Apparently the new-home sales market didn’t want the existing-home sector to hog the good July sales news.
Sales of newly built single-family homes vaulted to their highest pace since 2006, reaching a seasonally adjusted annual pace of 901,000 units in July. That’s according to the U.S. Census Bureau and Department of Housing and Urban Development (HUD), which also upwardly revised June’s sales pace to an annualized rate of 791,000.
That brought July’s monthly sales gain to 13.9%, to go along with a increase of 36.3% from the pace set in July 2019. Year to date, new-home sales are up 8%.
This is exactly what NAHB’s builder confidence survey has been indicating in recent months,” said Chuck Fowke, chairman of the National Association of Home Builders (NAHB). The NAHB’s Housing Market Index, a measure of builder sentiment maintained jointly with Wells Fargo, matched an all-time high level this month.
“Consumers are being driven by low interest rates, a growing focus on the importance of housing and a shift in buyers seeking homes in lower density areas,” Fowke added.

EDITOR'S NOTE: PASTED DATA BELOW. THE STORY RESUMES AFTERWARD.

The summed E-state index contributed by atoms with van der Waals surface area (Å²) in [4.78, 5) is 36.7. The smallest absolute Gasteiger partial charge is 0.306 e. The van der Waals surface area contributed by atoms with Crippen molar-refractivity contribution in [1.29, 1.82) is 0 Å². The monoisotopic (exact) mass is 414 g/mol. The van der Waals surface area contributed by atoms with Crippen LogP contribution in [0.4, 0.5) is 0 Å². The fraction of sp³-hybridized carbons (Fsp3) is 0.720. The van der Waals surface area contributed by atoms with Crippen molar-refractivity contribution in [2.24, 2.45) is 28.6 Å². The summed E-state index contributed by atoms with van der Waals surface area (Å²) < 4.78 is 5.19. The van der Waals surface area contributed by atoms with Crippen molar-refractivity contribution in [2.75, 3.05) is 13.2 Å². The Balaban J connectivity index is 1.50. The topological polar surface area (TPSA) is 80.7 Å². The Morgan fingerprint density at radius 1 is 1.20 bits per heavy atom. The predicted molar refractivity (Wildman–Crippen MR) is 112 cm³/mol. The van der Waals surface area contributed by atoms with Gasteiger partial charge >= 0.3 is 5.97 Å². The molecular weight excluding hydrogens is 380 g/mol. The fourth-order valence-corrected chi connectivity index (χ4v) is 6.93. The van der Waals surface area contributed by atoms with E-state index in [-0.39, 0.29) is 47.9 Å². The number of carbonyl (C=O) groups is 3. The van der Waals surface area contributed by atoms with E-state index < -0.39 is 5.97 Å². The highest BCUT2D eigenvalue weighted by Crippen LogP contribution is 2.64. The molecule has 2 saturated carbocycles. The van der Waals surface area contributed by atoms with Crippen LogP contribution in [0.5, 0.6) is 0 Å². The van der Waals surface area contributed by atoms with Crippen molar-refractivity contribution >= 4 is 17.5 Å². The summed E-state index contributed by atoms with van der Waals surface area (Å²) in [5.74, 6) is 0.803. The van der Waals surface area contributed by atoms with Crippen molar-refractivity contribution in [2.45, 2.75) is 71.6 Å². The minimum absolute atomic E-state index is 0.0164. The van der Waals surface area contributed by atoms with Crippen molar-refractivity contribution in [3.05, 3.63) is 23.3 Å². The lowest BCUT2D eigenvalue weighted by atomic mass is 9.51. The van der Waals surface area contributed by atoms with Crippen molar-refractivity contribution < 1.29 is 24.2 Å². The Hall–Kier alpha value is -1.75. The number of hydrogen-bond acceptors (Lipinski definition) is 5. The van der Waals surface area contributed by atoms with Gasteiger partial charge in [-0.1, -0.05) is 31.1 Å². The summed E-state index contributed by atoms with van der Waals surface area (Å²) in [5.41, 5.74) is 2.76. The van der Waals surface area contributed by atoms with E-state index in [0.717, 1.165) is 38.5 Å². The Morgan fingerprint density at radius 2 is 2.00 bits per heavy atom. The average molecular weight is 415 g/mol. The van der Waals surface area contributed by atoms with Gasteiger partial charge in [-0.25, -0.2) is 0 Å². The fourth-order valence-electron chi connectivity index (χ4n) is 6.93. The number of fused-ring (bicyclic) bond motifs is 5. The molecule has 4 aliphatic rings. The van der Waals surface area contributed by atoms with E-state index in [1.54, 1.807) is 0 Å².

“New home sales are benefiting from the suburban shift, as prospective buyers seek out affordable markets in order to obtain more residential space,” echoed Robert Dietz, the NAHB ‘s chief economist. “Moreover, sales are increasingly coming from homes that have not started construction, with that count up 34% year over year. In contrast, sales of completed, ready-to-occupy homes are down almost 24%. These measures point to continued gains for single-family construction ahead.”
Sizzling sales are helping push prices higher, with the median sales price of new houses sold in July at $330,600 — surpassing June’s median price of $329,200 as the largest median sales price by month in 2020. Year over year, the median price of a new home has risen 7.2%, reflecting not only torrid sales but also rising construction costs; Fowke, of late, has been vocal about the significant increase in lumber prices that builders have been dealing with in recent months.
Also contributing to growing prices has been the steadily short supply of new homes to buy. The Census and HUD estimated a seasonally adjusted figure of 299,000 new houses for sale at the end of July, equating to a 4.0-month supply at the current sales rate. That’s down 1.6% from June and 8.8% from July 2019.